By Tax Credits (CC BY 2.0)
The Federalist website offers yet another critique of expanding the child tax credit vs. sharply lowering top tax rates. A few things:
1.) As a supporter of CTC expansion, I feel at a bit of a disadvantage since critics such as Cato’s Dan Mitchell aren’t offering constructive alternatives. If they desire a tax reform plan that only generates, say, 15% federal revenue as a share of GDP — while also proposing a legit way to reduce government spending to that level — more power to them. Love to hear about it. But as the recent Dave Camp tax-reform plan — as well as the 2012 Mitt Romney tax proposal — show, it is extraordinarily difficult to combine large, across-the-board tax cuts that don’t increase the deficit or increase the middle-class tax burden.
2.) Frankly, doing anything significant on personal income taxes when (a) half the country pays no income tax and (b) we are future facing large, entitlement-driven deficits is really, really hard. See, where you are going to really get the most supply-side bang for your tax-cut buck (at least by cutting tax rates) is on the corporate side. That’s one reason conservative reformers are so adamant about corporate tax reform that will enhance US competitiveness, reduce cronyism, and raise living standards for workers.
3.) Let me again point out two flaws in the “crank up GDP and all will be well” argument. First, modest cuts in top rates aren’t going to produce a dramatic acceleration economic growth. And deep cuts, as I point out above, are problematic. Second, recent economic trends suggest that income gains from higher growth may flow mostly, if not almost entirely, to a sliver at the top thanks to macrotrends in globalization and automation. Average incomes may rise, but median income might not. Mitchell, in his Federalist piece, seems to acknowledge this possibility but wonders, “Isn’t it better to get come extra growth rather than know extra growth?”
It is. So reform the corporate tax code, while also immediately boosting middle-class family incomes with needed tax relief and offsetting the unfair double-tax on parents. Here is Senator Mike Lee on that last point:
As you know, the federal senior entitlement programs – Social Security and Medicare – operate as generational transfer payments, not individual insurance policies. Taxes that workers pay today fund today’s seniors’ benefits. In the same way, when you retire, your benefits thenwill be paid by the taxes of workers in the future.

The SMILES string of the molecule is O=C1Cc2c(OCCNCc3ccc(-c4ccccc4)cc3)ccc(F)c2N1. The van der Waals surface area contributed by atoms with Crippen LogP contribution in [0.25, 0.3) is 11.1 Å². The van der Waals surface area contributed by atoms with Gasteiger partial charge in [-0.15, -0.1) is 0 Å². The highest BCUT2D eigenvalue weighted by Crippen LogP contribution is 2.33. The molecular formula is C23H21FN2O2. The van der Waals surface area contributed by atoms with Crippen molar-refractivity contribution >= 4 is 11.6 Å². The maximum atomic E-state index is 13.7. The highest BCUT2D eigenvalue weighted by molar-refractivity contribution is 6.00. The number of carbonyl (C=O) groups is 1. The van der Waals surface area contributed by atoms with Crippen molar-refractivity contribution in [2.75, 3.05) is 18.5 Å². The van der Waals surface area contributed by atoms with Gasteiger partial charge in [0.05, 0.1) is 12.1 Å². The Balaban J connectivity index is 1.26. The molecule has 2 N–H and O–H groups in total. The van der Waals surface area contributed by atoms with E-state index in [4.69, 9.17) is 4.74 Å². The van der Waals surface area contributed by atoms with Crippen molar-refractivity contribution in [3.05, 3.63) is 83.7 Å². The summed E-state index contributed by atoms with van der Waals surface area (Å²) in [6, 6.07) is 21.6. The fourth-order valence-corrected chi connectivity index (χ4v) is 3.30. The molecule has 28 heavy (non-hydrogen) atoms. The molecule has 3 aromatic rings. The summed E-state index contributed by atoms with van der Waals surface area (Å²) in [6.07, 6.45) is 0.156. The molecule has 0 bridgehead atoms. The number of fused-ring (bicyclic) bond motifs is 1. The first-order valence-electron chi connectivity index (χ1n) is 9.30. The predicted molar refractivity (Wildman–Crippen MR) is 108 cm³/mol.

In the simplest terms, any one generation pays for the Social Security and Medicare benefits of its parents… and then, in turn, has its own benefits paid by its children. Therein lies the familiar bargain of the system, but also an unintended consequence: the parent tax penalty.
Under the current system, all seniors are entitled to the same benefits, based on their total lifetime contributions. But parents are required to contribute to this system not once, but twice. First, when they pay their taxes, just like everyone else. And then again, by bearing the enormous economic costs of raising their children, who in time, of course, grow up to become the next generation of taxpayers.
Under the current system, parents receive no additional benefits for having contributed or sacrificed hundreds of thousands of additional dollars raising their kids. This is the inequity my bill is designed to highlight and address. … Another way to think about it is that current policy imposes an enormous “capital gains” tax on the economic, human, and social capital that all parents invest in their children, and in our country
Let’s help the job creators and the worker creators.
Follow James Pethokoukis on Twitter at @JimPethokoukis, and AEIdeas at @AEIdeas.